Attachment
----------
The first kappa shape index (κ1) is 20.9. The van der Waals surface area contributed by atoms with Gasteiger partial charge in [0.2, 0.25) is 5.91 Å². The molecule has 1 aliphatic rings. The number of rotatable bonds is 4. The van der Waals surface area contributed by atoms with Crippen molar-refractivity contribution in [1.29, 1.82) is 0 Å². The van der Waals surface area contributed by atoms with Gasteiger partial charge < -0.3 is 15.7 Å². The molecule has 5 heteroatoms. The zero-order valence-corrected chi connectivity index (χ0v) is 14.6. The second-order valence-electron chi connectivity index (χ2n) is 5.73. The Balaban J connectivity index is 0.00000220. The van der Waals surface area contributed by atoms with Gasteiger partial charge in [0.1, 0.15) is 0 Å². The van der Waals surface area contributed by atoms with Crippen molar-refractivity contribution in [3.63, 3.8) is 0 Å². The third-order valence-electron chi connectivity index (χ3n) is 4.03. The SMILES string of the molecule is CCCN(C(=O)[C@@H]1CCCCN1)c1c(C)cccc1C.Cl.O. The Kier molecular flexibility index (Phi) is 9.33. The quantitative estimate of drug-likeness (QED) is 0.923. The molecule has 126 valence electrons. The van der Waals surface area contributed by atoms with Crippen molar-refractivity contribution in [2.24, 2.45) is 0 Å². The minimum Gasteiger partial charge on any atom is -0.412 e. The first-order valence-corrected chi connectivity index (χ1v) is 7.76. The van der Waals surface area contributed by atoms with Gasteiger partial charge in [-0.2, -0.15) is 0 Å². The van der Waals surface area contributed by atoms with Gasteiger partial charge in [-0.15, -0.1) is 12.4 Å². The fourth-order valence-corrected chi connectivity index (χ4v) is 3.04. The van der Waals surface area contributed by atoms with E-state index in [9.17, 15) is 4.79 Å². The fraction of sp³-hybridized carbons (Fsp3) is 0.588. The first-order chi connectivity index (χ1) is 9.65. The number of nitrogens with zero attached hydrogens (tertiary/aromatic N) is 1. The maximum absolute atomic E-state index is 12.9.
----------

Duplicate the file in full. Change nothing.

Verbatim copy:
The first kappa shape index (κ1) is 20.9. The van der Waals surface area contributed by atoms with Gasteiger partial charge in [0.2, 0.25) is 5.91 Å². The molecule has 1 aliphatic rings. The number of rotatable bonds is 4. The van der Waals surface area contributed by atoms with Crippen molar-refractivity contribution in [1.29, 1.82) is 0 Å². The van der Waals surface area contributed by atoms with Gasteiger partial charge < -0.3 is 15.7 Å². The molecule has 5 heteroatoms. The zero-order valence-corrected chi connectivity index (χ0v) is 14.6. The second-order valence-electron chi connectivity index (χ2n) is 5.73. The Balaban J connectivity index is 0.00000220. The van der Waals surface area contributed by atoms with Gasteiger partial charge in [0.1, 0.15) is 0 Å². The van der Waals surface area contributed by atoms with Crippen molar-refractivity contribution in [3.63, 3.8) is 0 Å². The third-order valence-electron chi connectivity index (χ3n) is 4.03. The SMILES string of the molecule is CCCN(C(=O)[C@@H]1CCCCN1)c1c(C)cccc1C.Cl.O. The Kier molecular flexibility index (Phi) is 9.33. The quantitative estimate of drug-likeness (QED) is 0.923. The molecule has 126 valence electrons. The van der Waals surface area contributed by atoms with Crippen molar-refractivity contribution in [2.24, 2.45) is 0 Å². The minimum Gasteiger partial charge on any atom is -0.412 e. The first-order valence-corrected chi connectivity index (χ1v) is 7.76. The van der Waals surface area contributed by atoms with Gasteiger partial charge in [-0.2, -0.15) is 0 Å². The van der Waals surface area contributed by atoms with Gasteiger partial charge in [-0.15, -0.1) is 12.4 Å². The fourth-order valence-corrected chi connectivity index (χ4v) is 3.04. The van der Waals surface area contributed by atoms with E-state index in [9.17, 15) is 4.79 Å². The fraction of sp³-hybridized carbons (Fsp3) is 0.588. The first-order chi connectivity index (χ1) is 9.65. The number of nitrogens with zero attached hydrogens (tertiary/aromatic N) is 1. The maximum absolute atomic E-state index is 12.9.